Kindness is Dying


inspired by the words of Charity Parkerson


if beauty slays

what might have been

the beast, then beauty

loses something greater

than itself


the battle starts with us

inside these bars of purity

nailed shut –


i can see a garden

built around the torn-up

earth, a barricade and

prison from diversity –


nothing lives

but weeds find holes,


they always do.


© Ben Ditmars 2017

Image Source: Flickr

Review: Perfect Harmony Yoga and Fitness

I thought about this for a long time. I can say I feel discriminated against, or that I cried for most of the drive home, but it would not change anything. I can say that I feel discouraged from trying yoga at all, but who would listen? This review is solely for my own catharsis and whether it helps anyone decide one way or another is beyond my control.

I started my journey three weeks ago, needing a form of exercise to help with diabetes. I love my job, but there are not many places to go later in the evening. This is why I initially found the location desirable. It fit my schedule, and I had hoped the yoga might help me find balance and stay healthy.

The class itself was okay; I could have used more direct instruction and the instructor did not let met me ask questions. I probably should have sensed something was off, but I was committed to make things work.

Due to work, I was not able to make the next couple meetings. When I could come again the instructor told me she did not want me there anymore because of my gender. She explained how the women felt ‘vulnerable’ with a male present and could not relax properly. I was deeply offended by this as she had said nothing regarding this problem when I first called her or attended class. I imagined a class or studio that wanted to be women-only would say so somewhere on the website. Therefore, I felt humiliated and rather cheapened for something I could not help.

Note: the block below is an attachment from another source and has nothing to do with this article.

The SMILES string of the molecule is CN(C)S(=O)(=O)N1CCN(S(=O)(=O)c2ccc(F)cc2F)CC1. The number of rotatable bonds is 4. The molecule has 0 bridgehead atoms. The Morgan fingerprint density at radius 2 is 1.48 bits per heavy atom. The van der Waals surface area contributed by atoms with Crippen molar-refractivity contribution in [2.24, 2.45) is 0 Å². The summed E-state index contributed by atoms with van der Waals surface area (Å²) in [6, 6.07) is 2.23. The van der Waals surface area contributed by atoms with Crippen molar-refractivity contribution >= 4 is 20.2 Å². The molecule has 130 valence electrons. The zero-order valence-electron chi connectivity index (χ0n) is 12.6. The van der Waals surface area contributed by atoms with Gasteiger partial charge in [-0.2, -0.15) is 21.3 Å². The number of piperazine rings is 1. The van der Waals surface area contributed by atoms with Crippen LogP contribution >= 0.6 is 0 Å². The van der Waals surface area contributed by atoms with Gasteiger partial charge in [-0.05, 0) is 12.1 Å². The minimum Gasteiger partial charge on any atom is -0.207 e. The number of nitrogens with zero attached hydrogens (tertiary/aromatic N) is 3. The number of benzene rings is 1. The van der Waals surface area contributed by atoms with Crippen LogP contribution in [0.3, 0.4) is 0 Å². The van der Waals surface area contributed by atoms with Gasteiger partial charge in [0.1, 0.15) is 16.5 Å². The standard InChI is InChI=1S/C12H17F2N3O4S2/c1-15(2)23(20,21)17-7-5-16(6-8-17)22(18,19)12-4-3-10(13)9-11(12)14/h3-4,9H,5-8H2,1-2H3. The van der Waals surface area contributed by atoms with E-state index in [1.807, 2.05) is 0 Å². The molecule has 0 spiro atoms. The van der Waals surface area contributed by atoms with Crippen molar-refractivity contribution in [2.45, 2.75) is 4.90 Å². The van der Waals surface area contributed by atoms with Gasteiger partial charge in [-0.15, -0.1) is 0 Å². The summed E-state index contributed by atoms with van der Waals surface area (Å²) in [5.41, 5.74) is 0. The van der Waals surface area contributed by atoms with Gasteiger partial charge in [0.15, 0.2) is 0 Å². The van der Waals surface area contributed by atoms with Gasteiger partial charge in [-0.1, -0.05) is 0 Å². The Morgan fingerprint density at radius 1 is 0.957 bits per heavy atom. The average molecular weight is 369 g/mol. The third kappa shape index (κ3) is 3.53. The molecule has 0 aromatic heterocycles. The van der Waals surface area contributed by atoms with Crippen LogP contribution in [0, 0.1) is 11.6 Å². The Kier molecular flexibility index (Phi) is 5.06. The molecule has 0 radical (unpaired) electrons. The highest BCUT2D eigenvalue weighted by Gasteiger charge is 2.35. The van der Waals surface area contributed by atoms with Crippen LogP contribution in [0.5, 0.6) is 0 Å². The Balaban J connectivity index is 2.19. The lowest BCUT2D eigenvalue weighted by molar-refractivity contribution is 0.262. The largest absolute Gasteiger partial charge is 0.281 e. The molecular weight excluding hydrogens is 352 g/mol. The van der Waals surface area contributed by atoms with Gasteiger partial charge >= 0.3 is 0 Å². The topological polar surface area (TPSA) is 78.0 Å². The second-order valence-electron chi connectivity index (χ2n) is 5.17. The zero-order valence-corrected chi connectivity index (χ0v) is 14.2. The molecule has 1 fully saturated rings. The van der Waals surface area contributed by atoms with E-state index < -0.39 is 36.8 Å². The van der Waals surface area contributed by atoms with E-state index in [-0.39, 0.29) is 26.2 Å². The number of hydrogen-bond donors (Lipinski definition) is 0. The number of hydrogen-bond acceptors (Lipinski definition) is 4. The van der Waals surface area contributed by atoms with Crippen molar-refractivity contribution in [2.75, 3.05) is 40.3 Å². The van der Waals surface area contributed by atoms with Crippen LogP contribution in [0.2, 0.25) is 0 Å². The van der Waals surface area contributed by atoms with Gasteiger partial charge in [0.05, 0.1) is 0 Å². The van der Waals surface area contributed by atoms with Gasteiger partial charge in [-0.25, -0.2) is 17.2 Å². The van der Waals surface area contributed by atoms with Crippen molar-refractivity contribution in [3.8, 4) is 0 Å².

She did not offer me private lessons or any other method to continue. I sincerely hope she is nicer and more forthright with other males attempting to exercise in her establishment. And I hope in the future, such attitudes toward gender do not persist. If males or females wish to pursue their goals – whether it be yoga, ballet, or even the presidency – nothing should stand in their way.

Definitions of Strength

go, gather explanations

from the dictionary to

explain why I am weak


as I possess the power

to move weights and

second guess myself


withstanding forces

while my skin lacks radiance

within the necessary wavelength

to glow dimly


acknowledging the

desolation in a nucleus

has not left me



© Ben Ditmars 2017

Image Source: Flickr


i breathe embers

ignition  on your skin,


smaze settles with

misanthropy for

anyone with less

a burden


as we  plunge, to bear

a steady stream,

aware of loss.


© Ben Ditmars 2017

Image Source: Flickr

Cannibal Star

Earth has no way of

Destroying nuclear waste –

Except for the bomb.


Volcanoes are too

Mild to split nuclei,

Erupting chaos.


And like conversion

Therapy, damage poisons

Water and the air.


© Ben Ditmars 2017

Image Source: Flickr

Impact of Extinction

i realize in that moment,

i did not care about the

impact of extinction


i only wanted fire

to consume and feed

from ashes in a timeless

repetition –


let it burn away

the oceans with my heart


becoming black

scorched earth.


© Ben Ditmars 2017

Image Source: Flickr

Book Review: Milk and Honey by Rupi Kaur


Milk and Honey

by Rupi Kaur

5/5 stars

I admire poetry and the strength it takes to sell books in the genre. Therefore, when I heard Milk and Honey was a bestseller, I had to read it. But my mind was cynical of anything so popular – until I saw the strength of Kaur’s words. The raw energy of her pain and passion; pessimism and belief, floored me in ways few other books have. It is a journey and a manifesto connecting not only the struggles of women but people everywhere. Her illustrations opened my mind as much as her poetry and brought the shorter poems more meaning. The only weak part of the book was the cover, yet it served as mask for the power within; an anticlimax almost before a pivotal rise. And I thoroughly enjoyed the pause with black pages between poems. I can emphatically say you will regret missing this collection.

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